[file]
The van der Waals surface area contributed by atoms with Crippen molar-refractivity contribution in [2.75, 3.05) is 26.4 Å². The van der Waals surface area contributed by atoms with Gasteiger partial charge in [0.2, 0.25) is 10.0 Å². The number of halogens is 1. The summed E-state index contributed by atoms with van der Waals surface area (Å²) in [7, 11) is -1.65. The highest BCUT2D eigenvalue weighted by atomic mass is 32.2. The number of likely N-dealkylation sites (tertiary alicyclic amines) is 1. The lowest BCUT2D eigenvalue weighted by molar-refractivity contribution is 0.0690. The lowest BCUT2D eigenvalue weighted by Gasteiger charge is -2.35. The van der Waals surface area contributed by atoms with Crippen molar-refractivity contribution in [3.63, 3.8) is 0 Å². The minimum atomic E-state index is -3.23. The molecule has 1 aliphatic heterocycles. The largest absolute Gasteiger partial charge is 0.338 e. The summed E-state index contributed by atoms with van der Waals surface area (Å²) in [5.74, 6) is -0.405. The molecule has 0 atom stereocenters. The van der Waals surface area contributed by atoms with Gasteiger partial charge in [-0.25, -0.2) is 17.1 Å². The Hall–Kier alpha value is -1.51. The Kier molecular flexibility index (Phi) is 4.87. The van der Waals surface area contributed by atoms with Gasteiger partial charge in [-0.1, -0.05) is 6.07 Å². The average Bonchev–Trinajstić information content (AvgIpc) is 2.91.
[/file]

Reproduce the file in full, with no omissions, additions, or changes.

The van der Waals surface area contributed by atoms with Crippen molar-refractivity contribution in [2.75, 3.05) is 26.4 Å². The van der Waals surface area contributed by atoms with Gasteiger partial charge in [0.2, 0.25) is 10.0 Å². The number of halogens is 1. The summed E-state index contributed by atoms with van der Waals surface area (Å²) in [7, 11) is -1.65. The highest BCUT2D eigenvalue weighted by atomic mass is 32.2. The number of likely N-dealkylation sites (tertiary alicyclic amines) is 1. The lowest BCUT2D eigenvalue weighted by molar-refractivity contribution is 0.0690. The lowest BCUT2D eigenvalue weighted by Gasteiger charge is -2.35. The van der Waals surface area contributed by atoms with Crippen molar-refractivity contribution in [3.63, 3.8) is 0 Å². The minimum atomic E-state index is -3.23. The molecule has 1 aliphatic heterocycles. The largest absolute Gasteiger partial charge is 0.338 e. The summed E-state index contributed by atoms with van der Waals surface area (Å²) in [5.74, 6) is -0.405. The molecule has 0 atom stereocenters. The van der Waals surface area contributed by atoms with Gasteiger partial charge in [-0.25, -0.2) is 17.1 Å². The Hall–Kier alpha value is -1.51. The Kier molecular flexibility index (Phi) is 4.87. The van der Waals surface area contributed by atoms with Gasteiger partial charge in [-0.1, -0.05) is 6.07 Å². The average Bonchev–Trinajstić information content (AvgIpc) is 2.91.